The sad fact of the matter is that the level of vigilance which would render fraud completely impossible within a business, would also cripple any normal company. To have this degree of control and transparency within a company is simply impractical; it would be too costly and make any business completely inefficient. Yet with corporate fraud in privately owned companies costing the UK an estimated £45bn every year, tackling the issue is certainly an important responsibility. So how can your business take steps and implement systems which reduce the risk of internal and external fraud, without running itself into the ground? Here are a few tips and best practices to bear in mind…
Free company checks
There are a number of services out there who offer free company checking tools which can give you insight into exactly who you’re doing business with. Whether you’re employing an ex CEO of a company or partnering up with anther business, free company checking web sites give you detailed insight into the background of those you intend to work with, allowing you to make safe, educated decisions about the potential risks you expose yourself to.
There are numerous red flags to look out for when your free company check comes back. CCJs (Country Court Judgements), bankruptcy, abysmal credit scores, if a business has undergone numerous name changes over a short time period – if these tell-tale signs crop up, it is important to look into the matter further before giving the individual or company concerned access to your business .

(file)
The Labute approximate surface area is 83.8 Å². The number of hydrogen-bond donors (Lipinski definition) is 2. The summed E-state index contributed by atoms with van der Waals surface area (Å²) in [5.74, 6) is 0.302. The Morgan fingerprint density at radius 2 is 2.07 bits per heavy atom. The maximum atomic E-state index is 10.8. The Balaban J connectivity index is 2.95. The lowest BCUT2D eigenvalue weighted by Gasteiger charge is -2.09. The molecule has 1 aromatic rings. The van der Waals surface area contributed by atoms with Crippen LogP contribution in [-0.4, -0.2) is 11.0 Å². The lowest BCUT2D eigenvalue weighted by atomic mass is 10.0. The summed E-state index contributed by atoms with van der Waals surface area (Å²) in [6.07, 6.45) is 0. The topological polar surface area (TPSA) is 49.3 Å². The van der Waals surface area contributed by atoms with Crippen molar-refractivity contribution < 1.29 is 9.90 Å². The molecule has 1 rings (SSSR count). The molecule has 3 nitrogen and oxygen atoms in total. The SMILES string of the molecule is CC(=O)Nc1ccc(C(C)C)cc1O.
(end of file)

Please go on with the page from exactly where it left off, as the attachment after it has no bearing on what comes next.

“With great power comes great responsibility”. When just one individual or just one department has control over the security of your data and technology, abuses of this power become much more likely and much easier to perpetrate. To ensure that there are multiple people or departments involved in your IT security a few steps can be taken including:
- Cross referencing information internally
- Cross referencing information with external organisations
- Cross-departmental integration of databases
- Work with companies like Thruinc when moving large collections of data
The more red tape and the more bureaucracy present in a business, the less efficient it’s likely to be. However, without some level of supervision and safeguarding, corporate fraud essentially has a free pass. Setting up an audit committee is essential – particularly in rapidly growing businesses. This committee should be prepared to:
- Develop and implement internal fraud prevention tactics
- Look into allegations of fraud
- Investigate instances of malpractice
- Take decisive action when fraud is detected
To ensure every team member understands , respects and values your stance on fraud, exercise strong leadership and back anti-fraud messages up with positive action. Any reports of, or instances of, fraud should be handled swiftly and strongly to send a message of non-tolerance. Clear lines of communication are also essential to ensure any potential fraudulent activity reaches the ears of management ASAP.
Destigmatised whistle blowing
In recent years, high profile instances of whistle blowing have resulted in the ostracisation of whistle blowing employees from their organisations. Yet destigmatising whistle blowing, and ensuring your employees have the tools and knowledge to report suspected fraudulent behaviour to the appropriate body should be a priority.
Have you encountered fraud in your business? Have you implemented a system to help reduce the risk of corporate fraud? Have you ever blown the whistle on fraudulent activity? We’d love to learn more about your experiences, share your thoughts with our readers below.